Of course it was raining.
We seem to have a knack for visiting major sights only when it’s a downpour. (See Machu Picchu and Torres del Paine.) But on we went. It’s rainy season, after all, and the best we could ask for was for the rain to stop just as we arrive at the temples.
We were biking 10 km from our guesthouse in Champasak, a town that’s more like a village in southern Laos, to Wat Phu Champasak, a three-tier religious complex that was originally Hindu before it was converted into a Buddhist worship site.
After a few days in Pakse, relaxing at the very much palatial Champasak Palace Hotel, we headed by songthaew — like a big rickshaw with benches in the back — to Champasak. We didn’t have accommodation set, but decided to choose between Anouxa, a simple, authentic and well-reviewed guesthouse and a cushy, modern new hotel upon arrival. (OK, sue us if we don’t love rough living anymore.) When the driver of the songthaew turned out to be Anouxa’s owner, we took it as a sign.
And as it turns out, we loved his place so much that we changed our one-night stay to three and nixed plans to go to Si Phan Don, or Four Thousand Islands, further south. (A wise decision, according to a French traveler we met, who said Si Phan Don was a bit dirty, less charming and not as relaxing.) Anouxa is set by the Mekong River, with spotlessly clean, often spacious rooms, air-con and TV in some, and a sleepy riverside restaurant that was a prime example of mellow Laos. His staff and family were always smiling and so sweet, and their dogs were a riot. I fell in love with one in particular, who was nursing some serious wounds after he was hit by a car.
Happy to be without TV and WiFi, we spent our days sitting on our porch (unfortunately the hammocks were littered with red ants), fishing in the river (no loot) and cycling around the village. Food was generally so-so; Anouxa did serve amazing pho, but the second time I ordered it, it was filled with dead ants. You win some, you lose some.
Here in Champasak were some of the friendliest people we have so far encountered in Laos. Men, women, kids — all shouting “Sabaidee!” with a huge grin on their faces. It was the tranquility we had been searching for in Asia.
But back to the rainy ride. We gave in and bought some garish polka dot ponchos before plodding onto the site. I thought about turning back, but I’m so glad we didn’t; it made the reward that much sweeter.
When we arrived, we did our best to ignore the loud Thai tourists and the music blaring from their VIP tour bus. It was just us and our cameras — in our minds anyway.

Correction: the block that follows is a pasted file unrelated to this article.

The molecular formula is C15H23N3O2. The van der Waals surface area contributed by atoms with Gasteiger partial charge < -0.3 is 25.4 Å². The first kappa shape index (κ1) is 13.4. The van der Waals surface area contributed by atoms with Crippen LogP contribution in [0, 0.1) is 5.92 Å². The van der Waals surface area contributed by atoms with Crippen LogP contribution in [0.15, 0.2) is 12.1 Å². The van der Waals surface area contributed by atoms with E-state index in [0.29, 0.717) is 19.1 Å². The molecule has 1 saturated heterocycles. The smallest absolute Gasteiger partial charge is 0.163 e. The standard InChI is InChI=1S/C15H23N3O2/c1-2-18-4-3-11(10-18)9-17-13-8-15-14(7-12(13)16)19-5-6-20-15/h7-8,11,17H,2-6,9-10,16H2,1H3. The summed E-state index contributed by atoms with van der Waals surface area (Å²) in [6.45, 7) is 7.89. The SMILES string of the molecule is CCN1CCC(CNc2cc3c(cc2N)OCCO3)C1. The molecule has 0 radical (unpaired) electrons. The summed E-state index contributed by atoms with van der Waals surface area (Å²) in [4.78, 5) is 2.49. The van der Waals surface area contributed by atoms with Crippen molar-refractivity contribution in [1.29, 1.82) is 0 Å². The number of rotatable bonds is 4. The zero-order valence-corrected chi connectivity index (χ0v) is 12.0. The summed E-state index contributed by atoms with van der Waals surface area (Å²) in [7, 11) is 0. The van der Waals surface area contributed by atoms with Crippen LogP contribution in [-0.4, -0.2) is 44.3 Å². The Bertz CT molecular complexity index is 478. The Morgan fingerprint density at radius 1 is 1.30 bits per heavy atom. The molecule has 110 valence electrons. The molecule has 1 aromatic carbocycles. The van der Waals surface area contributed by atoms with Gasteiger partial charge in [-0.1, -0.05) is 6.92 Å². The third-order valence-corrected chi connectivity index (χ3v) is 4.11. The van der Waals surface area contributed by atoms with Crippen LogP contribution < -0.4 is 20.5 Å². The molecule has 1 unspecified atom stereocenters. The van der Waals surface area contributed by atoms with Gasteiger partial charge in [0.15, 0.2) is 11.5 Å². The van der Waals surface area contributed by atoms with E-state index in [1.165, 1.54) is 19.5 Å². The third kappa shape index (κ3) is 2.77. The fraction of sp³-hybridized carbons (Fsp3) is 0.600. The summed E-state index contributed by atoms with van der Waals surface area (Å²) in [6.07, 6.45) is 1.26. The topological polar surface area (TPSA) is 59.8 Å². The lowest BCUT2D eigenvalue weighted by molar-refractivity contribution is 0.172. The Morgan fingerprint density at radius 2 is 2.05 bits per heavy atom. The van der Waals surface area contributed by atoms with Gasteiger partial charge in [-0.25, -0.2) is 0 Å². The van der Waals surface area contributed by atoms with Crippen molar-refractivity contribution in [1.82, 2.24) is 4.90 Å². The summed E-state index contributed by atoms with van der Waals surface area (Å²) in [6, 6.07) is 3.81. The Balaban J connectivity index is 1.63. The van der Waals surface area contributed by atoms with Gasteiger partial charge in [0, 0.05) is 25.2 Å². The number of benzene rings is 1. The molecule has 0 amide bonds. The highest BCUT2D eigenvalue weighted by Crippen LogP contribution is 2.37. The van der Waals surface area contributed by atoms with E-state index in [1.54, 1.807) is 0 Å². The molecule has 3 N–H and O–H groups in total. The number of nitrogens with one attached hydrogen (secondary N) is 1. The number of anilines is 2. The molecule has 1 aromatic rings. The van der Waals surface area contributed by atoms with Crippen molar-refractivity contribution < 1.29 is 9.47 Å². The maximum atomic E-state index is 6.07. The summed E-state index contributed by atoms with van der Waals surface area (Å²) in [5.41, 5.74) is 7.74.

Wat Phu is magical. It felt a bit like Machu Picchu, cascading up the mountain, which on that morning, was grey and misty, making for an even more romantic visit. It’s incredibly serene, thanks in part to landscape but perhaps more to the fact that it’s still under the radar. Go as soon as you can; this place will be big.
If we could go back in time, we probably would’ve spent the whole day there, bringing along a lunch and eating it hillside. But we had spa appointments awaiting us.
Yes, there’s a fantastic spa right next to Anouxa run by a French expat, Natalie, who has lived in Laos for four years. She started the project out of her love for spas and as a way to give local work opportunities to Champasak women, who would otherwise have to leave for Thailand.
Champasak Spa, as the Lonely Planet guide says, is as much worth a visit as Wat Phu. The whole operation is admirable. Natalie constantly referred to her and her staff as a team; you could tell she truly wants them to succeed.
Goodwill aside, this is a professional, tropical resort-style spa at dirt-cheap prices with all organic ingredients sourced from Champasak. Eaman treated us to a five-hour spa day with a facial, coconut oil scalp treatment, body scrub (much needed for us travelers!) and coconut oil massage with tea and snack breaks in their beautiful garden. Grand total? $55. We even walked away with a parting gift: a local Lao soap bar made in Vientiene. It was a surreal experience.
After our massage, Natalie took the time to tell us about her journey to Laos and all the struggles she faced in opening a spa in a Third World country. She taught us a lot about just going for what we love, no matter how hard or how impossible it may seem. It’ll be interesting to look back on this year and pick out the life-changing moments. This may have been one of them.
It was hard leaving Champasak. We really connected with its people and pace of life. Laos has been amazing, but I think we will always feel a little different, a little more emotional about this tiny on-the-surface-nothing little place.